A newly issued guidance document has the potential to dramatically expand regulation under the Clean Water Act (CWA), going against the express wishes of Congress and the Supreme Court in the process, NAWG said in comments last week to the Environmental Protection Agency (EPA) and the U.S. Army Corps of Engineers.  



The comments were made in response to a request from the agencies on new guidance regarding how the government will identify waters protected under CWA, which covers the legally vague “waters of the United States”. 


The new definitions in the guidance will impact action under many Clean Water Act regulatory regimes, including what waters will be covered under the National Pollutant Discharge Elimination System (NPDES) permit program, which is poised to expand dramatically this fall if a legislative fix is not achieved for new and duplicative pesticide permitting requirements established by the Sixth Circuit Court.

NAWG’s comments attacked the guidance on both policy and procedural fronts. 



First and foremost, NAWG told the agencies that the guidance document represents a significant rewrite and expansion of existing regulatory guidelines.

Expands jurisdiction beyond limits

Among other things, the guidance expands the agencies’ jurisdiction under CWA beyond the limits set by Congress and the Supreme Court by applying a broadened view of the Court’s significant nexus standard not only to wetlands but also to tributaries and isolated water.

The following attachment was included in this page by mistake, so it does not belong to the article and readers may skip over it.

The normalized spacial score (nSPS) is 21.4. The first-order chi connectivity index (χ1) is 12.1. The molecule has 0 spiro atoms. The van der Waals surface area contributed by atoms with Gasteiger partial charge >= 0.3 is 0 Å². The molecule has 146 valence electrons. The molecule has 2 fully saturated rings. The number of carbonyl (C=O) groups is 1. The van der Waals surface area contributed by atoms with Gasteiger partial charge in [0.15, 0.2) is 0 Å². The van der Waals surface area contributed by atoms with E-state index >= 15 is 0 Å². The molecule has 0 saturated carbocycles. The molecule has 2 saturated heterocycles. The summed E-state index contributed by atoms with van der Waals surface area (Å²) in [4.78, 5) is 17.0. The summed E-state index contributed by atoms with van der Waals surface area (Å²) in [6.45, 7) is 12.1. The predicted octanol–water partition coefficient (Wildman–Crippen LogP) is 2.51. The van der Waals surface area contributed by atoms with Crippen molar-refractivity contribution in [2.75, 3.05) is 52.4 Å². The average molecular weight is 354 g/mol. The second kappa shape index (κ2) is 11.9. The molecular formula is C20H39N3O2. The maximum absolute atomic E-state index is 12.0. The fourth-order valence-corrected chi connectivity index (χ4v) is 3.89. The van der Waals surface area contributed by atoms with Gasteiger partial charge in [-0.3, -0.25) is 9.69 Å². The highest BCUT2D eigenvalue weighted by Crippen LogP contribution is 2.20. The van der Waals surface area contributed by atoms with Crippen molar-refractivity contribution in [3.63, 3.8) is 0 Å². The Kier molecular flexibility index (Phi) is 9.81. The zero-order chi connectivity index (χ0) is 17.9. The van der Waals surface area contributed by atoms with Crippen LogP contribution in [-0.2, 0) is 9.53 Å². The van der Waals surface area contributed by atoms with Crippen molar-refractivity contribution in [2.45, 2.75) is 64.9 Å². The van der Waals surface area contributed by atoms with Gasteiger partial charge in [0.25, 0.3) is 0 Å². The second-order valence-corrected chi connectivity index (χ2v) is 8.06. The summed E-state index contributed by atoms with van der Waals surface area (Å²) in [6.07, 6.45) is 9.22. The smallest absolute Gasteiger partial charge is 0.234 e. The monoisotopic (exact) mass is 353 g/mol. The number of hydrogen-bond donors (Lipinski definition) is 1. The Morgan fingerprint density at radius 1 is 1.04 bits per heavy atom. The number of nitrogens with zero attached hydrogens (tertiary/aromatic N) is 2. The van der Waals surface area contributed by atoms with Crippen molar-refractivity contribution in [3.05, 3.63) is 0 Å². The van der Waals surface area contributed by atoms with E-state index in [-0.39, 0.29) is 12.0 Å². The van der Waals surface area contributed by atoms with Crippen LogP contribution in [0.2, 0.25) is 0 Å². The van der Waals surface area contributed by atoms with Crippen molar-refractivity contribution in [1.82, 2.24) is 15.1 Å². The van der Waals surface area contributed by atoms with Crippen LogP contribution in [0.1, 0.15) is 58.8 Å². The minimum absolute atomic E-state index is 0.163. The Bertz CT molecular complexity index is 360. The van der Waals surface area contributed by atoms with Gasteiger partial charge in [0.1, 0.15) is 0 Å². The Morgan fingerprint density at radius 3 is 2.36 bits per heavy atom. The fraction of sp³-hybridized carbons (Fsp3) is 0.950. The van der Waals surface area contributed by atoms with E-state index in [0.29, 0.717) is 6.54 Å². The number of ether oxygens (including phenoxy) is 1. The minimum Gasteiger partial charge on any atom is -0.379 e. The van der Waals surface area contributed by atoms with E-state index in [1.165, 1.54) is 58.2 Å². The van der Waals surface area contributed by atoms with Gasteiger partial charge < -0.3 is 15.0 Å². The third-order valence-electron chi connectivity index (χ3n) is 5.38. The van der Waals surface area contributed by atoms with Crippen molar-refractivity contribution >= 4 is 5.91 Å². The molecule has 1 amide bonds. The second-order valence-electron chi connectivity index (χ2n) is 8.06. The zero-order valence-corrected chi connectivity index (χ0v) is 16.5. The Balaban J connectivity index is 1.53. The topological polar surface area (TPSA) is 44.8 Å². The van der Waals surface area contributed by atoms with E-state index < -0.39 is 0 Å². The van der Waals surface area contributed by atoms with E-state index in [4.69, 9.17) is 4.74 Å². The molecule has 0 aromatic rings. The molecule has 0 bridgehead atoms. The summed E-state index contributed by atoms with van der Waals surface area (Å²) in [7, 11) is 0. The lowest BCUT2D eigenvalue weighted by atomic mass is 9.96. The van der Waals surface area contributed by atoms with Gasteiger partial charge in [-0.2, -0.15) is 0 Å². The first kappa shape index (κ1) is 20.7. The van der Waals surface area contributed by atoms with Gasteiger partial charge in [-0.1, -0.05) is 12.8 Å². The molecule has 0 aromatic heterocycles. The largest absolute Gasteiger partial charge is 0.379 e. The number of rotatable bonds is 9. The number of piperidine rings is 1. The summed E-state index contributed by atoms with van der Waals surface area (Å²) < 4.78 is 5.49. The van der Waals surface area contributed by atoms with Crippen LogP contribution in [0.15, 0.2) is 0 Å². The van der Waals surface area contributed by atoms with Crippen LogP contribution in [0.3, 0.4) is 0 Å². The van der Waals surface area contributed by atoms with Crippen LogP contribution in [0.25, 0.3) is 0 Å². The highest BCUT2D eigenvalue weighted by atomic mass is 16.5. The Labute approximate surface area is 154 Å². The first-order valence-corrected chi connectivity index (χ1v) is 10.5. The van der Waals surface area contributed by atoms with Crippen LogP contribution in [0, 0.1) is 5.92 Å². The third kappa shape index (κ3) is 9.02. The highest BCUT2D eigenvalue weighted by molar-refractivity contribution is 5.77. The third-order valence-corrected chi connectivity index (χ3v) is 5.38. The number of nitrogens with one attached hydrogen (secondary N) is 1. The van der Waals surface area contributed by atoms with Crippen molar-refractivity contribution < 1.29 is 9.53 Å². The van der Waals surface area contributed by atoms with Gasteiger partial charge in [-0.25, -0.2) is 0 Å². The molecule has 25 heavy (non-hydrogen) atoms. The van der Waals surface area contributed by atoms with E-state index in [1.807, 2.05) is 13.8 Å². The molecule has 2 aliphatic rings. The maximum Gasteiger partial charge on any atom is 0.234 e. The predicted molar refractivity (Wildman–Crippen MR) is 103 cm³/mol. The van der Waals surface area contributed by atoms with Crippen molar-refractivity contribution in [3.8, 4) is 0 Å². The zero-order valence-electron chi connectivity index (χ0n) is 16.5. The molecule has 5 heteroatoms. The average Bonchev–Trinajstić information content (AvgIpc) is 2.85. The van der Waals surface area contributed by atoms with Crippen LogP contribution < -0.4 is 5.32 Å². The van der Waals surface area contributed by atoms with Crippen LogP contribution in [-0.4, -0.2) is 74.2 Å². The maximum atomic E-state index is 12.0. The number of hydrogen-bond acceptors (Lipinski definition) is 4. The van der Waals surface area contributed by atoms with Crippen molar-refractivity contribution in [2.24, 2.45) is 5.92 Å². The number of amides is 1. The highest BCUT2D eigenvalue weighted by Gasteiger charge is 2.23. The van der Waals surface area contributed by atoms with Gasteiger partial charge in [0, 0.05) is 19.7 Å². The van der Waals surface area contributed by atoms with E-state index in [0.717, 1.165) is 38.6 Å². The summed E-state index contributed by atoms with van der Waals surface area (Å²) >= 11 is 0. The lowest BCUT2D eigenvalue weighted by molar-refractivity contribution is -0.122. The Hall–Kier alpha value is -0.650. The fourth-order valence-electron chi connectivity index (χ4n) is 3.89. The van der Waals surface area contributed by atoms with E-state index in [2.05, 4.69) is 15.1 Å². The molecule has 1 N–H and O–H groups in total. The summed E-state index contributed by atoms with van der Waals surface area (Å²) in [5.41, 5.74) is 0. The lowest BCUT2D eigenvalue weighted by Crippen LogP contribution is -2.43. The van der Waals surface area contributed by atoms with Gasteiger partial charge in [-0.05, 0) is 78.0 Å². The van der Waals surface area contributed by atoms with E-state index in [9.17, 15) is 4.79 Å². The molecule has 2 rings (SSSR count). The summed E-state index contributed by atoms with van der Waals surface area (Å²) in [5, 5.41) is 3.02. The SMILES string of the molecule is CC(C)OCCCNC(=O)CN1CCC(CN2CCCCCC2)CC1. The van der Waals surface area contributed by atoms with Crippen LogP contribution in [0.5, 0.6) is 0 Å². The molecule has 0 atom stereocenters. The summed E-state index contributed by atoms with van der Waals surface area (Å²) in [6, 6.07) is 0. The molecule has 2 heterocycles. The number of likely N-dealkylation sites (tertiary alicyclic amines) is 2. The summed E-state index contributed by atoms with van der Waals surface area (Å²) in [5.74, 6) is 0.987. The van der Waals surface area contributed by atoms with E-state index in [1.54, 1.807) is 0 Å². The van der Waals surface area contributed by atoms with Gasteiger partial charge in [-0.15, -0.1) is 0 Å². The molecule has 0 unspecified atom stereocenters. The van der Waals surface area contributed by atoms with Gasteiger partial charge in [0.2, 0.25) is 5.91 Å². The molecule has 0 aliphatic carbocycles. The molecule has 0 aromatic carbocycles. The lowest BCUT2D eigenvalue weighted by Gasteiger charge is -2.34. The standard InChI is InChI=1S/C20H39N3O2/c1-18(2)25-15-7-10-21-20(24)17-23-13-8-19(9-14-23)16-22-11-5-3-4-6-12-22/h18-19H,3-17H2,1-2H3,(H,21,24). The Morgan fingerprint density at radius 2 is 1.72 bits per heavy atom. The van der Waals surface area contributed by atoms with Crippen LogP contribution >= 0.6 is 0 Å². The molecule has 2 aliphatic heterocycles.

The guidance allows regulatory decisions to be made based on abstract scientific literature rather than actual analysis of the waters in question.



The guidance expands the universe of waters that will be considered “traditional navigable waters” by including for the first time ever waters that support one-time recreational use. 



It also expands regulation on “intrastate waters,” equating them with traditional navigable waters, and making it easier to find jurisdiction for adjacent wetlands, tributaries and other waters.



And, the guidance creates a completely new concept of allowing for “aggregation” of the contributions of all similar waters within an entire watershed — creating a blanket jurisdictional determination for an entire class of waters within an entire watershed. 



In addition to these severe substantive concerns about the guidance’s regulatory expansion, NAWG also commented vigorously on the agencies’ highly irregular decision to issue guidance saying what the government will do, versus undertaking a full rulemaking process that involves getting public comment on the details and impact of a proposal.



This decision runs contrary to the expressed views of the Supreme Court and the requirements of the Administrative Procedure Act (APA) and ignores requests by agricultural and other stakeholders. 



It also does an end-run around procedures meant to ensure that new regulations are reasonable and rejects all consideration of the cost of the new and expanded CWA regulation the guidance will cause, estimated by EPA to be between $87 million and $171 million without permitting costs or delays taken into consideration. 



NAWG works with state associations across the country and agricultural industry colleagues in Washington on a number of environmental regulatory issues, seeking first and foremost to help agencies including the EPA understand the unique nature of agricultural production.


More on this work and the full comments are available online at www.wheatworld.org/environmentalregulation, under “Statements and Testimony”.